She proceeded to scoot down the steps on her bottom. A sluggish, heavy, ugly stench began to intrude upon her awareness as it filled her nasal cavities. She grimaced with revulsion. She pinched her nose and continued to move down, using only one hand to balance herself, since the other was trying to prevent the unpleasant odors from bombarding her nostrils, and she lurched. She slid to the next cement step hard, and in order to prevent hurting herself, she brought her other hand down on the step for support. When she slammed her hand hastily beside her there was a pop and a crunch, and then a squishy sensation on her palm.
“Eeeeww!” She imagined the gooey crack of a cockroach’s backbone under the weight of her hand. “Ick!” Immediately she began to rub her palm on the sidewall nearest her. She retched and vomited a little in her mouth.
As she moved farther down, she began to hear peeping and chirping sounds. She stopped. Her heart thumped in her chest. She listened carefully, her big almond-shaped eyes scanning to the left and to the right. She thought she heard a chorus of trills, peeps, and whistling echoing out of the basement. Birds? Mutant rats! Creatures that are part rat and part bird? What is making those sounds? Her muddled mind gave way to her efflorescent imagination. Her jaw dropped. I’m sure they can’t fly. Otherwise they would have flown out of this stinky basement by now. Poor Robbie, I must hurry! Panting, she continued to descend the steps one by one, until her feet could no longer find the edge of the next step, which meant she had reached the bottom and was in the basement.
Natasha got up off the last basement step, and, at the same time, she heard something cry out. Her hand flew to cover her mouth. She felt a swift breeze pass in front of her face driven by something heavy. She recoiled and heard a thump, something large hit the ground. What was that? The odd chirping and tweeting sounds became huffs and a low-pitch vibrating noise resembling a hum and trill combined. It was a soft, mysterious sound but spine-chilling just the same.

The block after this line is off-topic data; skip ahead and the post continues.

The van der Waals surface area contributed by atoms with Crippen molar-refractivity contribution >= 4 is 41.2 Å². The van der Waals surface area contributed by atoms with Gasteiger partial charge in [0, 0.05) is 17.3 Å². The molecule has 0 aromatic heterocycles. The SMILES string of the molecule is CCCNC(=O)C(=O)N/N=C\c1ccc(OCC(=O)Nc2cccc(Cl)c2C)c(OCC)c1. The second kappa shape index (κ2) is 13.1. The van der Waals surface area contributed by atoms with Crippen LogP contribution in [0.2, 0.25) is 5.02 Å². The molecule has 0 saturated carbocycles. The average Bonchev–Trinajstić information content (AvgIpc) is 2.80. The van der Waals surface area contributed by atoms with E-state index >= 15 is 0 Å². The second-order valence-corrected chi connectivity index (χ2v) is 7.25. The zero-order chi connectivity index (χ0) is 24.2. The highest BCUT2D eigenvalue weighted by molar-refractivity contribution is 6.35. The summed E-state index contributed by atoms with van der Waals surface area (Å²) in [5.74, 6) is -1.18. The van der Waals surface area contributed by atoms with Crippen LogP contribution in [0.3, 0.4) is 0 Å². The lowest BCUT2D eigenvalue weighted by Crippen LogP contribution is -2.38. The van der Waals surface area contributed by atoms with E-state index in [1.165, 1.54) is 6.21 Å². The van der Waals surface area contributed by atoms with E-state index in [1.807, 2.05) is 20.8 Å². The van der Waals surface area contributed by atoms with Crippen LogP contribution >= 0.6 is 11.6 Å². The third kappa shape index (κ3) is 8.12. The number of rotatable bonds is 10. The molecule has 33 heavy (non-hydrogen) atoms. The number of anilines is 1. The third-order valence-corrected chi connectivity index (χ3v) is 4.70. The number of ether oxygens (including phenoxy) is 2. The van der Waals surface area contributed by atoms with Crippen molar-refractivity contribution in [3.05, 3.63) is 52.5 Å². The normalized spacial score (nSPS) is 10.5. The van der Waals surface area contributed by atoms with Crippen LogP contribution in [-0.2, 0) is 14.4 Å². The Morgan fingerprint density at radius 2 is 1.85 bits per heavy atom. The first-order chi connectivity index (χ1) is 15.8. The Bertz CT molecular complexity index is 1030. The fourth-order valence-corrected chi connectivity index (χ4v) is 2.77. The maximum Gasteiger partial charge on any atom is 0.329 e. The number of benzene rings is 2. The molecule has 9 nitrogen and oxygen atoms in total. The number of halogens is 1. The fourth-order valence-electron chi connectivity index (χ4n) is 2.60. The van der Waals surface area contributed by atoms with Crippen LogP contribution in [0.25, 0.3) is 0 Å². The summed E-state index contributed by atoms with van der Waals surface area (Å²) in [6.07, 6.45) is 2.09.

Then the sounds became—terrible noises, ferocious noises—all around her. She was terrorized, no longer thinking clearly. She was nauseated and numb throughout her body, wanting nothing else but to escape.
She became ashen. Her eyes darted in every direction, her pulse raced, and she gasped openmouthed. She turned and bolted, but not up the steps to safety. Panic disoriented her and she did not know where she was going, plus, she could not see.
Natasha jostled through what seemed like large, warm bodies, which brushed her legs and bumped into her. She made noisy, hoarse breathing sounds as she moved. Her fingers were spread so wide by tension they hurt. She opened her mouth to scream but could not produce a sound. As she scrambled to find her way, she slipped on one of the batteries she had dropped earlier, and something massive and horrible crashed into her face, smashing her delicate bones. There was a loud explosion in her head, and then there was no more panic, no more fear––there was nothing.